Methylation-Sensitive Single-Strand Conformation Analysis (MS-SSCA)......Page 254
Base-Specific Cleavage Reaction Combined with MALDI-TOF Mass Spectrometry......Page 255
A Abiotic Stress-Induced Changes in Histone Code......Page 258
B Regulation of DNA Methylation by Abiotic Stresses......Page 261
D Transgeneration Stress Memory......Page 262
Conclusions and Perspectives......Page 263
References......Page 264
Ion Homeostasis......Page 271
II The Need for Ion Homeostasis in Salt Tolerance......Page 272
A Models for Plant Ion Homeostasis......Page 273
B Driving Force and Fluxes......Page 276
A Cellular Na+ Homeostasis......Page 277
A Transporters Involved in Cellular Na+ Uptake......Page 279
C Transporters Involved in Na+ Compartmentalization......Page 281
D Transporters Involved in Long Distance Transport of Na+......Page 282
VI Conclusions and Outlook......Page 283
References......Page 285
Glutathione Homeostasis: Crucial for Abiotic Stress Tolerance in Plants......Page 289
I Introduction......Page 290
II Regulation of Biosynthesis, Turnover and Compartmentation of Glutathione......Page 291
III Uptake and Transport of Glutathione......Page 292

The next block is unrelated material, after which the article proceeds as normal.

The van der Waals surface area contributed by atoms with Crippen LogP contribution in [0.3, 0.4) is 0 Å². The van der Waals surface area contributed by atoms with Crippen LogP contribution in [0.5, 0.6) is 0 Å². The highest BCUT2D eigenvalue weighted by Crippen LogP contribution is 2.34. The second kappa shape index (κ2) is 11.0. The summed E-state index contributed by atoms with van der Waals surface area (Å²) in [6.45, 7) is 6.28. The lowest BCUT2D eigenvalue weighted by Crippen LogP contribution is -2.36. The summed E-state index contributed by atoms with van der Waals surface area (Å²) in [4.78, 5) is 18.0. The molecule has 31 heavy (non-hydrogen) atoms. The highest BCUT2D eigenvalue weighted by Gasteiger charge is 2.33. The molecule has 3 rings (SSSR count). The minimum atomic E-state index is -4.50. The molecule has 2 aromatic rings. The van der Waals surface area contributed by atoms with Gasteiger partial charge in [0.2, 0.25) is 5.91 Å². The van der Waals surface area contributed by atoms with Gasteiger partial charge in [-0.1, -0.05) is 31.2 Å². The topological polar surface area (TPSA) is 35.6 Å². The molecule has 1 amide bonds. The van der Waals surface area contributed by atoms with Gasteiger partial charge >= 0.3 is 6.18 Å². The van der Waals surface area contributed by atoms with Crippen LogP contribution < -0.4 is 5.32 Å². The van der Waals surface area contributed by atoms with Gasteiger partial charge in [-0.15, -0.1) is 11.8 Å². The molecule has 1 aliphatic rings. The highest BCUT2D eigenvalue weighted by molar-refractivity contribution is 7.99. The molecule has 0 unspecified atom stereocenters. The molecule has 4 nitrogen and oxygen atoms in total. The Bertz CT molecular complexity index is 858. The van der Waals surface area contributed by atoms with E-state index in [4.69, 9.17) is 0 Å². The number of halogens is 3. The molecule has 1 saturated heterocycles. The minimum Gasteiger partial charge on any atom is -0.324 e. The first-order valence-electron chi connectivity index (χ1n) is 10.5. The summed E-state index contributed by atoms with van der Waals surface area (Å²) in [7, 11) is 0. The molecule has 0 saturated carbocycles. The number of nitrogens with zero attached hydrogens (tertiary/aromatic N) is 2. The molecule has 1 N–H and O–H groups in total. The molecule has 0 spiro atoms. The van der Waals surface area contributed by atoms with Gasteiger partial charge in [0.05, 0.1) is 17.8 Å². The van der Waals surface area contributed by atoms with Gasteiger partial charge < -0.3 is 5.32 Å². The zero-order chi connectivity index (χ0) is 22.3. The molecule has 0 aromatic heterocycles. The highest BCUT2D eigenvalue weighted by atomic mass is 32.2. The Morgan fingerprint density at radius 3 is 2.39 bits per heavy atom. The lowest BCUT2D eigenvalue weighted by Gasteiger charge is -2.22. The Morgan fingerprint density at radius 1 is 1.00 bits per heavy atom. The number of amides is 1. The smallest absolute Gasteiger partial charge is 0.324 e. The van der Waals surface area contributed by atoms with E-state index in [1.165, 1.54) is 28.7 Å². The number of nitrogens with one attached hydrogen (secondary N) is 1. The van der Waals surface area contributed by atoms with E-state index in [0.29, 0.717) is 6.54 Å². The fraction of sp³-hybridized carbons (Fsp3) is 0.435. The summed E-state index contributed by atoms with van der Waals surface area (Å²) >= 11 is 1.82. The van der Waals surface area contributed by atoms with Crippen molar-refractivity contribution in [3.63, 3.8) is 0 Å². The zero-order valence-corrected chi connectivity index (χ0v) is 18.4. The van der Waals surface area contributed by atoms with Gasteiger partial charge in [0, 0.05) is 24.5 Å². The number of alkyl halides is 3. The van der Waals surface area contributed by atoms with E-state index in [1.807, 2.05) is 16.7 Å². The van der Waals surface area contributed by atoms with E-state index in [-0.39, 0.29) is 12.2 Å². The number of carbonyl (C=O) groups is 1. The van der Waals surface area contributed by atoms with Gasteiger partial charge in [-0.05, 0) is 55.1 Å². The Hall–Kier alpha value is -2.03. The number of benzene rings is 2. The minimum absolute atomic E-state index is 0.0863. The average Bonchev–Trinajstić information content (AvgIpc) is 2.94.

V Changes in Glutathione Homeostasis in Plants Under Abiotic Stresses......Page 293
A Salt Stress......Page 294
C Low Temperature......Page 296
D Ozone Toxicity......Page 297
Heavy Metal Toxicity......Page 298
VII Glutathione as Signaling Molecule and Role of Glutaredoxins......Page 299
Crosstalk and Interaction with Other Biomolecules......Page 302
References......Page 304
Water Balance and the Regulation of Stomatal Movements......Page 309
I Introduction......Page 310
1.2 ABA Is the Main Signal......Page 311
1.3 The Hydraulic Signal......Page 312
1 ABA Metabolism......Page 313
1 Changes in Guard Cell Turgor are Responsible for Stomatal Movements......Page 314
2.3 Potassium Channels......Page 316
3 Reorganization of Membranes and Cytoskeleton......Page 317
1.2 Genetic Screens Identify Kinases and Phosphatases......Page 318
1.3 Intracellular Calcium......Page 319
1.6 Lipid Derived Signaling Intermediates......Page 320
3.1 Extracellular Calcium......Page 321
3.2 Carbon Dioxide Signaling......Page 322
V Conclusions......Page 323
References......Page 324
Responses to Macronutrient Deprivation......Page 332
A Nitrogen in the Environment......Page 334
B Transport of Nitrogen-Containing Compounds......Page 335
C Regulation of Transport......Page 338
D Chlamydomonas Nitrate and Nitrite Reductase......Page 339
E Glutamine Synthetase......Page 340
A Sulfur in the Environment......Page 341
1 Hydrolysis......Page 342
2 Transport Across the Plasma Membrane......Page 343
3 Transport into the Chloroplast......Page 344
C Reductive Assimilation......Page 345
B Genes Responsive to Sulfur Deprivation......Page 347